Eliminating mimosa seed pods can help larvae in check

Eliminating mimosa seed pods can help larvae in check

Tracey FitzgibbonQ: We have a mimosa tree in our front yard. We noticed this year several larvae rained down from the tree onto a table. After searching around the tree it appears the bean pods are infected with these larvae feeding on the seeds inside the pods. It does appear there are some tiny black ants feeding on the larvae but we’re not sure. We don’t want to use chemicals that might kill more beneficial insects that feed yearly on the flowers. What are these larvae and how do we prevent this in the future? – J.R., Albuquerque.

A. I have no idea what critter these larvae will become, but here’s what I believe is happening. Earlier this year you had some sort of adult insects lay eggs throughout the mimosa, probably just at the spot where the flowers extended from the stems. As the eggs hatched, they burrowed into the young bean (seed) pod and have been feeding and growing well all summer long.

These larvae are now entering the next stage in their lives. They are exiting the mimosa seed pod and your table got in the way.

The ones that have made it to the ground are burrowing into the soil, where they will winter over, going through a couple of more stages, before becoming adults.

Next year, they will come up out of the soil and go on to continue their lives. They’ll mate, lay more eggs, the eggs hatch, feed in the seed pods, fall to the earth, pupate and do it all over again. It’s their cycle of life.

I don’t know if they’ll be a beetle, a moth or even some type of butterfly in their adulthood. To help keep the population under control, I suggest you cut off as many of the seed pods as you possibly can and dispose of the pods. It could be a very daunting chore, but the more of the seed pods you eliminate, the fewer of next year’s crop will infect the mimosa seed pods.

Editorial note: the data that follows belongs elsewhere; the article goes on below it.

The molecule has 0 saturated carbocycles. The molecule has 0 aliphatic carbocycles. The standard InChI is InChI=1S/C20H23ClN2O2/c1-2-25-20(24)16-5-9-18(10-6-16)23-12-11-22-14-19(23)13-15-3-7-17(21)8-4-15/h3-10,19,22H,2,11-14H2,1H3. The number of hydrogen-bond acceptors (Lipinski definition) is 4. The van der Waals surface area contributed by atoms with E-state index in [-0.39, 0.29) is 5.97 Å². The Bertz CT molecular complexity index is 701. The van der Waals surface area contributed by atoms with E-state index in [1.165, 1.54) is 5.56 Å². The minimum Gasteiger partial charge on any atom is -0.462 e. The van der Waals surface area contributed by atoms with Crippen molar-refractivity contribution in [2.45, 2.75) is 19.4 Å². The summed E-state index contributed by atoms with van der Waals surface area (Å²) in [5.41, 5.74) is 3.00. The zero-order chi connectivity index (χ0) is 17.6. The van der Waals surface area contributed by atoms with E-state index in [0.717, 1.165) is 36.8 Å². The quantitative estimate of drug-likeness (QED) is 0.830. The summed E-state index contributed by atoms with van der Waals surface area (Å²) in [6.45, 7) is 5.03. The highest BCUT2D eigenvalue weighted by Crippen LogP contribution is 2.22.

But again, I don’t know if these critters are going to become what you call a beneficial or not.

Next year, just before the mimosa comes into bloom, I’d consider spraying the tree with a summer weight horticultural oil to perhaps stop any eggs that hatch from being able to affect the seed pods.

The blooms should still be able to bloom and feed your beneficials without harming them. But it will need to be a well-timed spraying. Spraying the blooms when they are open could disrupt them and the bloom could be distorted.

But for now, cut off and dispose of as many of the seed pods as you can.

Q: The pots I have filled with my plantings of summer annuals are blooming like gangbusters. I don’t want to pull them up to make way for the planting of pansies yet. How long can I wait until I change over to my winter pots? – K.C., Albuquerque

A: It was so hot and so dry for months this year my annual plantings are “blooming like gangbusters” now, too. I don’t have the heart to pull them up yet.

The daylight is shortening markedly and the temperatures have cooled delightfully, so that’s why the summer plantings are doing so well. I’m noticing a bit of finishing this last week and in two weeks, by mid-October, I’ll bite the bullet and pull up this year’s annuals to plant my winter crop of pansies.

Since the weather is cooling so marvelously, I’m not going to wait much longer than that to get the pansies settled. I’ll give the soil a good turn and consider adding some bulb food (higher in phosphorus) to the pots and get the pansies planted.

If all goes well, there’ll be color in the pots for the balance of the winter months. It’s tough when you have plants that are still giving you their all, but soon, if not already, they’ll show signs of being finished, so you don’t have to feel bad about getting your next display started.

Happy Diggin’ In!

Tracey Fitzgibbon is a certified nurseryman. Send garden-related questions to Digging In, Albuquerque Journal, 7777 Jefferson NE, Albuquerque, NM, 87109, or to features@abqjournal.com.


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